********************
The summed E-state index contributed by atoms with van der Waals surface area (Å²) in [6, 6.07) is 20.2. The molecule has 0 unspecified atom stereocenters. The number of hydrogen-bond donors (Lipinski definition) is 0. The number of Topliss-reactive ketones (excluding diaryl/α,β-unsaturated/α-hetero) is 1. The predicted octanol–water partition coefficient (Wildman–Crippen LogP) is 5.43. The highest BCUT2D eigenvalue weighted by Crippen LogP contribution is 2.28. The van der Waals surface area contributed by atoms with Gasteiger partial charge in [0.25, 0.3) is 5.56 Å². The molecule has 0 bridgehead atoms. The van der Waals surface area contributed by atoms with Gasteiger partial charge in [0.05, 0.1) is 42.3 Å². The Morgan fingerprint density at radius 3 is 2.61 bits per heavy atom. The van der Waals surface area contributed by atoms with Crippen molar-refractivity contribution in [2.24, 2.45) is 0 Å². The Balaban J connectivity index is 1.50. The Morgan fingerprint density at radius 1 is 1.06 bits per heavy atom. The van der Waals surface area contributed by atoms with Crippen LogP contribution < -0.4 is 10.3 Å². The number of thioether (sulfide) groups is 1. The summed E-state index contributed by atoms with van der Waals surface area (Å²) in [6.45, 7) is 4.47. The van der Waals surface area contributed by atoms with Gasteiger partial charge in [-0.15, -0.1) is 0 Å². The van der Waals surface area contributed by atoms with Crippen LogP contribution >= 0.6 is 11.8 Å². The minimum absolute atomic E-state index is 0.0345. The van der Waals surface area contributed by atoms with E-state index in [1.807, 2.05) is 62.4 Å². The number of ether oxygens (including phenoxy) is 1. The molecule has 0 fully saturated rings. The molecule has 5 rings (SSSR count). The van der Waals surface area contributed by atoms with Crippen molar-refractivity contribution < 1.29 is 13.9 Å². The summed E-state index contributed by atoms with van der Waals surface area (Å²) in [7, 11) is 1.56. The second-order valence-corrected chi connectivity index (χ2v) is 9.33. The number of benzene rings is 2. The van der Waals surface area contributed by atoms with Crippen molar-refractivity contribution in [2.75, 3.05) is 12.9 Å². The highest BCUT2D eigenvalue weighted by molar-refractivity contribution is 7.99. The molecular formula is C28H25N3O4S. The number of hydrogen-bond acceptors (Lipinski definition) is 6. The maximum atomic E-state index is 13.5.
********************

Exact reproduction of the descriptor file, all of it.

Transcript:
The summed E-state index contributed by atoms with van der Waals surface area (Å²) in [6, 6.07) is 20.2. The molecule has 0 unspecified atom stereocenters. The number of hydrogen-bond donors (Lipinski definition) is 0. The number of Topliss-reactive ketones (excluding diaryl/α,β-unsaturated/α-hetero) is 1. The predicted octanol–water partition coefficient (Wildman–Crippen LogP) is 5.43. The highest BCUT2D eigenvalue weighted by Crippen LogP contribution is 2.28. The van der Waals surface area contributed by atoms with Gasteiger partial charge in [0.25, 0.3) is 5.56 Å². The molecule has 0 bridgehead atoms. The van der Waals surface area contributed by atoms with Gasteiger partial charge in [0.05, 0.1) is 42.3 Å². The Morgan fingerprint density at radius 3 is 2.61 bits per heavy atom. The van der Waals surface area contributed by atoms with Crippen molar-refractivity contribution in [2.24, 2.45) is 0 Å². The Balaban J connectivity index is 1.50. The Morgan fingerprint density at radius 1 is 1.06 bits per heavy atom. The van der Waals surface area contributed by atoms with Crippen LogP contribution < -0.4 is 10.3 Å². The number of thioether (sulfide) groups is 1. The summed E-state index contributed by atoms with van der Waals surface area (Å²) in [6.45, 7) is 4.47. The van der Waals surface area contributed by atoms with Gasteiger partial charge in [-0.15, -0.1) is 0 Å². The van der Waals surface area contributed by atoms with Crippen LogP contribution >= 0.6 is 11.8 Å². The minimum absolute atomic E-state index is 0.0345. The van der Waals surface area contributed by atoms with E-state index in [1.807, 2.05) is 62.4 Å². The number of ether oxygens (including phenoxy) is 1. The molecule has 0 fully saturated rings. The molecule has 5 rings (SSSR count). The van der Waals surface area contributed by atoms with Crippen molar-refractivity contribution < 1.29 is 13.9 Å². The summed E-state index contributed by atoms with van der Waals surface area (Å²) in [7, 11) is 1.56. The second-order valence-corrected chi connectivity index (χ2v) is 9.33. The number of benzene rings is 2. The van der Waals surface area contributed by atoms with Crippen molar-refractivity contribution in [2.75, 3.05) is 12.9 Å². The highest BCUT2D eigenvalue weighted by molar-refractivity contribution is 7.99. The molecular formula is C28H25N3O4S. The number of hydrogen-bond acceptors (Lipinski definition) is 6. The maximum atomic E-state index is 13.5.